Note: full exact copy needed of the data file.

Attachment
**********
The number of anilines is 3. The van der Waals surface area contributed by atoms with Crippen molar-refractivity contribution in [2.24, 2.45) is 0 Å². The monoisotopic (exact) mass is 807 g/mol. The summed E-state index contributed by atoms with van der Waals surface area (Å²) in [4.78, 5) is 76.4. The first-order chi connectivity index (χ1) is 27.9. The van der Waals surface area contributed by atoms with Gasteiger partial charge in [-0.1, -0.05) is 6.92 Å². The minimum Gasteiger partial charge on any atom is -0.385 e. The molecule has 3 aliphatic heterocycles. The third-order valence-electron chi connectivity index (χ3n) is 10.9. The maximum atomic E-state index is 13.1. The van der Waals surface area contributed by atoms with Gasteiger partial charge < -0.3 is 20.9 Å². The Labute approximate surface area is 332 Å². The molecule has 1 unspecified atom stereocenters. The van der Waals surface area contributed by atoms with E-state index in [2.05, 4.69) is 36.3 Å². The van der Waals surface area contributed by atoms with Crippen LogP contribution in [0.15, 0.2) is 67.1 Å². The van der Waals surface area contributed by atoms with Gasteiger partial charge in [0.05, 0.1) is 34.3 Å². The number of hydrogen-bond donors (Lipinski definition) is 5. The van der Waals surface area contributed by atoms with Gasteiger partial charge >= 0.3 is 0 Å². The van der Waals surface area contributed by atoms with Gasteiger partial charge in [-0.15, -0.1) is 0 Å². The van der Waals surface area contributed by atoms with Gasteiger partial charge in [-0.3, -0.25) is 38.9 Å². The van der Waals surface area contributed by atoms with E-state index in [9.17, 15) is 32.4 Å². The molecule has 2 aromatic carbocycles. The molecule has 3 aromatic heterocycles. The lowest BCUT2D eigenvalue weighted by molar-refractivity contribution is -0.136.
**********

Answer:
The number of anilines is 3. The van der Waals surface area contributed by atoms with Crippen molar-refractivity contribution in [2.24, 2.45) is 0 Å². The monoisotopic (exact) mass is 807 g/mol. The summed E-state index contributed by atoms with van der Waals surface area (Å²) in [4.78, 5) is 76.4. The first-order chi connectivity index (χ1) is 27.9. The van der Waals surface area contributed by atoms with Gasteiger partial charge in [-0.1, -0.05) is 6.92 Å². The minimum Gasteiger partial charge on any atom is -0.385 e. The molecule has 3 aliphatic heterocycles. The third-order valence-electron chi connectivity index (χ3n) is 10.9. The maximum atomic E-state index is 13.1. The van der Waals surface area contributed by atoms with Gasteiger partial charge < -0.3 is 20.9 Å². The Labute approximate surface area is 332 Å². The molecule has 1 unspecified atom stereocenters. The van der Waals surface area contributed by atoms with E-state index in [2.05, 4.69) is 36.3 Å². The van der Waals surface area contributed by atoms with Crippen LogP contribution in [0.15, 0.2) is 67.1 Å². The van der Waals surface area contributed by atoms with Gasteiger partial charge in [0.05, 0.1) is 34.3 Å². The number of hydrogen-bond donors (Lipinski definition) is 5. The van der Waals surface area contributed by atoms with Gasteiger partial charge >= 0.3 is 0 Å². The van der Waals surface area contributed by atoms with Gasteiger partial charge in [-0.15, -0.1) is 0 Å². The van der Waals surface area contributed by atoms with Gasteiger partial charge in [-0.3, -0.25) is 38.9 Å². The van der Waals surface area contributed by atoms with E-state index in [9.17, 15) is 32.4 Å². The molecule has 2 aromatic carbocycles. The molecule has 3 aromatic heterocycles. The lowest BCUT2D eigenvalue weighted by molar-refractivity contribution is -0.136.